For organizations in the Louisville Metro or Southern Indiana area UofL will provide participating organizations with site specific, labelled dedicated containers, instructions, and signage for you to establish used N95 collection points within your organization. UofL will pick up the containers of used (potentially contaminated) N95s for decontamination on the UofL HSC campus. In a separate vehicle, decontaminated N95s will be returned in clean, packaged containers following QA check and batched according to the type and size of N95. The expected turnaround time from collection of used N95s to return of decontaminated N95s is expected to be approximately 48hrs until UofL reaches the daily capacity of ~7,000 N95s/day.  For organizations outside of the Louisville Metro or Southern Indiana area, UofL will decontaminate respirators, but will ask the organization to provide their own collection containers with lids and transportation (or shipping) of the containers to and from the decontamination facility. Shipping instructions will be provided for organizations choosing this method.  This community service is being provided by UofL at no cost to participating organizations.

Local participating organizations will be asked to provide UofL with a pickup location for used N95s and a delivery location for decontaminated N95s. We also ask that you surface disinfect all SIX sides of used N95 collection containers with  an FDA approved disinfectant with efficacy against SARS-CoV-2 virus prior to placing them in the designated pickup location. To decrease the costs of this program, we request that any containers we provide to you that contain decontaminated respirators be surface decontaminated and returned to us when we are collecting used N95s. These containers will be undergo VHP decontamination prior to reuse.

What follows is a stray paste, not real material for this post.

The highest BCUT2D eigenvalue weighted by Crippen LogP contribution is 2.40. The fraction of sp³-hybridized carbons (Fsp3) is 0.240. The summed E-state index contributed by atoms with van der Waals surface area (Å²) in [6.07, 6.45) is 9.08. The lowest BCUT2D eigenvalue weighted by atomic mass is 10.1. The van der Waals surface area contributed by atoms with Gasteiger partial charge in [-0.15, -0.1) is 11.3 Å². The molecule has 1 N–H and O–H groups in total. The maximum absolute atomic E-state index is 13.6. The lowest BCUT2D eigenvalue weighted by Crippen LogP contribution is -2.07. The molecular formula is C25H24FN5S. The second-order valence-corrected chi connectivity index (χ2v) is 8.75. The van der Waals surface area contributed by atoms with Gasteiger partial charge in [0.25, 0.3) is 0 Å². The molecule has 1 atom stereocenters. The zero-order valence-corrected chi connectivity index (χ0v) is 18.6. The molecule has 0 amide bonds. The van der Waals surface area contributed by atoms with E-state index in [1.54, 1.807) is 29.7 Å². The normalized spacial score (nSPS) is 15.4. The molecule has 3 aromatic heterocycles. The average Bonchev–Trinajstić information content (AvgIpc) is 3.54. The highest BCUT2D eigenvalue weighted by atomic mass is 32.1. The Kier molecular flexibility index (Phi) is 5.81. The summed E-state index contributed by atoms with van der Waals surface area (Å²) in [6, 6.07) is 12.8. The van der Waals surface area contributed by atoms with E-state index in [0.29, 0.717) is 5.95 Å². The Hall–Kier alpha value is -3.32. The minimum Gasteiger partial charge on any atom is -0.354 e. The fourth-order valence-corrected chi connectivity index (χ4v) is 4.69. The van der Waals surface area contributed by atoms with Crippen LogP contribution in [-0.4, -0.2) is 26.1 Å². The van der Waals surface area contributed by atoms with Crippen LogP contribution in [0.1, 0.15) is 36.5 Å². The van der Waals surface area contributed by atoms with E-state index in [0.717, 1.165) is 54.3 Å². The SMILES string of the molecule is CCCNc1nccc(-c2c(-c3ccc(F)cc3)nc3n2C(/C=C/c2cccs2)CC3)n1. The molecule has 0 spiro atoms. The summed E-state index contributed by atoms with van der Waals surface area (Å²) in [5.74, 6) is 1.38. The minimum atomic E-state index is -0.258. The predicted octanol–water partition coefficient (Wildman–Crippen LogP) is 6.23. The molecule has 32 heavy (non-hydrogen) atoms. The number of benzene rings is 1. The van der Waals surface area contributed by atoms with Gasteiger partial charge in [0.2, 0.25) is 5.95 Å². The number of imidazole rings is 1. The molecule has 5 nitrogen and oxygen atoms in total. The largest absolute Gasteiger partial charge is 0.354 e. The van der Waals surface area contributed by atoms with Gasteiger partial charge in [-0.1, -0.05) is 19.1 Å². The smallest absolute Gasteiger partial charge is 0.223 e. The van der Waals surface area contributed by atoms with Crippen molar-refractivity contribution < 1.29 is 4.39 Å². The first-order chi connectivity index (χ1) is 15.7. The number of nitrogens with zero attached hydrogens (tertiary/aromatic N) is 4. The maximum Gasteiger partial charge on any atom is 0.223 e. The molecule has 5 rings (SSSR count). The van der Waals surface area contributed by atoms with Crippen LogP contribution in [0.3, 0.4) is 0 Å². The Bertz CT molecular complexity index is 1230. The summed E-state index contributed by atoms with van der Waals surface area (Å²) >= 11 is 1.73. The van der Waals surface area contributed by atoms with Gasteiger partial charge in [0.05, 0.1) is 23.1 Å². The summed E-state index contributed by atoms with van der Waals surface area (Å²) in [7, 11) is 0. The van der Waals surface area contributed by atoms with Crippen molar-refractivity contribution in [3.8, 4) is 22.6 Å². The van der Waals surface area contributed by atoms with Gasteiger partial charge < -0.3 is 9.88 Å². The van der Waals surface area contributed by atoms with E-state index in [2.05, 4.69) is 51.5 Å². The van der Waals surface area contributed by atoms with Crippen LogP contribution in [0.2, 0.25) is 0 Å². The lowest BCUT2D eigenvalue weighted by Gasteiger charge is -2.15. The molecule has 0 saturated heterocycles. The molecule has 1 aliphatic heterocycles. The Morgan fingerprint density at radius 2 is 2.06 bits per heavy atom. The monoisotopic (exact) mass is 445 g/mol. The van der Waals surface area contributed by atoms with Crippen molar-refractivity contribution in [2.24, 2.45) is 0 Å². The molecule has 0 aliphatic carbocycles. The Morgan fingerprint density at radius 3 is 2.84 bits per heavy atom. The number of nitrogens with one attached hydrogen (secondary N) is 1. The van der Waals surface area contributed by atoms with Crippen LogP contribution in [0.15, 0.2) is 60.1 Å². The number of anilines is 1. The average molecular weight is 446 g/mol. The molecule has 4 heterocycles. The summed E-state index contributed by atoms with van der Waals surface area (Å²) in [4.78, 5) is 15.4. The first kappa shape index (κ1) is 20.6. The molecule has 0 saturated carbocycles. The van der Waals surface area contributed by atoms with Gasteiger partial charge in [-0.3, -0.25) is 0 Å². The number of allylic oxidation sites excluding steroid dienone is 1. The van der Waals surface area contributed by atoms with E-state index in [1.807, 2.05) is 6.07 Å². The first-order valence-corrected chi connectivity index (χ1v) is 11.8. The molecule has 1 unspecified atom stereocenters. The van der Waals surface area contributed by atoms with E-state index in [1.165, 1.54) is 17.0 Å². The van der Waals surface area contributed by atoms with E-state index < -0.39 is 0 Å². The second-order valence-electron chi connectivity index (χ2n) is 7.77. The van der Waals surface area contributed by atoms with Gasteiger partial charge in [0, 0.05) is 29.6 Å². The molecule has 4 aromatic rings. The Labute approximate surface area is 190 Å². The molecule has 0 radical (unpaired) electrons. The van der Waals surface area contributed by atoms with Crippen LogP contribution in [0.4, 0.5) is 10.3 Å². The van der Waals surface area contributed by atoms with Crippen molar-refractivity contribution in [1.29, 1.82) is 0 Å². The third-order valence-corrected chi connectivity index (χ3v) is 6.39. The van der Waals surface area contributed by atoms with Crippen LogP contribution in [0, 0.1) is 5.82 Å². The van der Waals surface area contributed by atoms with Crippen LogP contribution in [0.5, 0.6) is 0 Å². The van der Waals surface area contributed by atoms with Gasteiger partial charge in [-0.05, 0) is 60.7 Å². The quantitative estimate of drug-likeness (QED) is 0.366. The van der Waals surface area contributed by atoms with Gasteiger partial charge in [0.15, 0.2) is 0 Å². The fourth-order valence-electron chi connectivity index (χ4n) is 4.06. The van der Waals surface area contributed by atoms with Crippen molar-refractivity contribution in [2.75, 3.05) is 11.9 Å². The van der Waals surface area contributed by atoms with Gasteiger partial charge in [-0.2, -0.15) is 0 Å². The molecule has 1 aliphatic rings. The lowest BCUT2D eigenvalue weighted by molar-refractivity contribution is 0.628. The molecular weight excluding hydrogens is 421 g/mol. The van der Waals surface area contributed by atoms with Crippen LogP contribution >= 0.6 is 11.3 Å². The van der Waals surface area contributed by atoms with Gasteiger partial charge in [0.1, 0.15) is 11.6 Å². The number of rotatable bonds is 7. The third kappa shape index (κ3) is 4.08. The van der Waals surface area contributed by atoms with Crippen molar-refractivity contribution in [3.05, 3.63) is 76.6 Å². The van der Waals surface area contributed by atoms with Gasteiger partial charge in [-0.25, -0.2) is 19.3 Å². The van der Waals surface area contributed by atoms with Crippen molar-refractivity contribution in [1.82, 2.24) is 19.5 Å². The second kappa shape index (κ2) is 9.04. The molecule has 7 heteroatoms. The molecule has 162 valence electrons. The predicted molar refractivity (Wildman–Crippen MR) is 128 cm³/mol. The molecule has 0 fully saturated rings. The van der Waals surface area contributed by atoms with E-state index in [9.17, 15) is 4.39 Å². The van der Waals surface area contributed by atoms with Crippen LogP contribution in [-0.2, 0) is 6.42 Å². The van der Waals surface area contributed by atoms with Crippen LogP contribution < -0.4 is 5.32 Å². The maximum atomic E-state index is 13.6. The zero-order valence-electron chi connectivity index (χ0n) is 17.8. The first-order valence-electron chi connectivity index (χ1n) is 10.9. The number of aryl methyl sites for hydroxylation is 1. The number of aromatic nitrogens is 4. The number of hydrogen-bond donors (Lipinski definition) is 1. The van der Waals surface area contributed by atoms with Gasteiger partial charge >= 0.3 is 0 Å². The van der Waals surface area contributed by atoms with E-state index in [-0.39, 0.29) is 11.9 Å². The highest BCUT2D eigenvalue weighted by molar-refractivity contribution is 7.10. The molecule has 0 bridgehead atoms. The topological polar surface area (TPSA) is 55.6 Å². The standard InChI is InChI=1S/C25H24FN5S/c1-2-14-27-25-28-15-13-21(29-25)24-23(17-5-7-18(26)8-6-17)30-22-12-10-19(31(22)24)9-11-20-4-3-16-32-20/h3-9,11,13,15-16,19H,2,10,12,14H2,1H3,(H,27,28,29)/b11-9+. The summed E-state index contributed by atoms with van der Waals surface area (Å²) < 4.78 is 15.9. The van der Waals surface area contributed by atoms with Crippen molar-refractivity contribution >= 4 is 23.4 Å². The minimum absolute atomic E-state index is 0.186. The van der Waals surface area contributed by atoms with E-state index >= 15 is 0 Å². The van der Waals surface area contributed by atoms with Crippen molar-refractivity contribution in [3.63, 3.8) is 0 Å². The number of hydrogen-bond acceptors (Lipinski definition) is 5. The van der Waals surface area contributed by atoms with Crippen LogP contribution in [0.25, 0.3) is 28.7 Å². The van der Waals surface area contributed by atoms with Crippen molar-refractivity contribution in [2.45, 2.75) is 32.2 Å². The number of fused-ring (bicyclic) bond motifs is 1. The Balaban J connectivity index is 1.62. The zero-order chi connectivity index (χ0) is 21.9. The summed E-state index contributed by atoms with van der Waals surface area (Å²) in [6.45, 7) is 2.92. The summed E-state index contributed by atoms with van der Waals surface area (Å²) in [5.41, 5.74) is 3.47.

If you are a Healthcare,  First Responder or Community Organization and would like to participate in this program, please complete the form for Healthcare, First Responder and Community Organizations (i.e.nursing homes), and we will contact you to finalize arrangements to provide you with the necessary materials.

If you are a UofL employee or PostDoctoral scholar and would like to volunteer to participate in the decontamination program, please complete the Volunteer/Participant Application and Questionnaire, and we will contact you once your application has been reviewed.

For more information or questions, please contact , (502) 852-7307.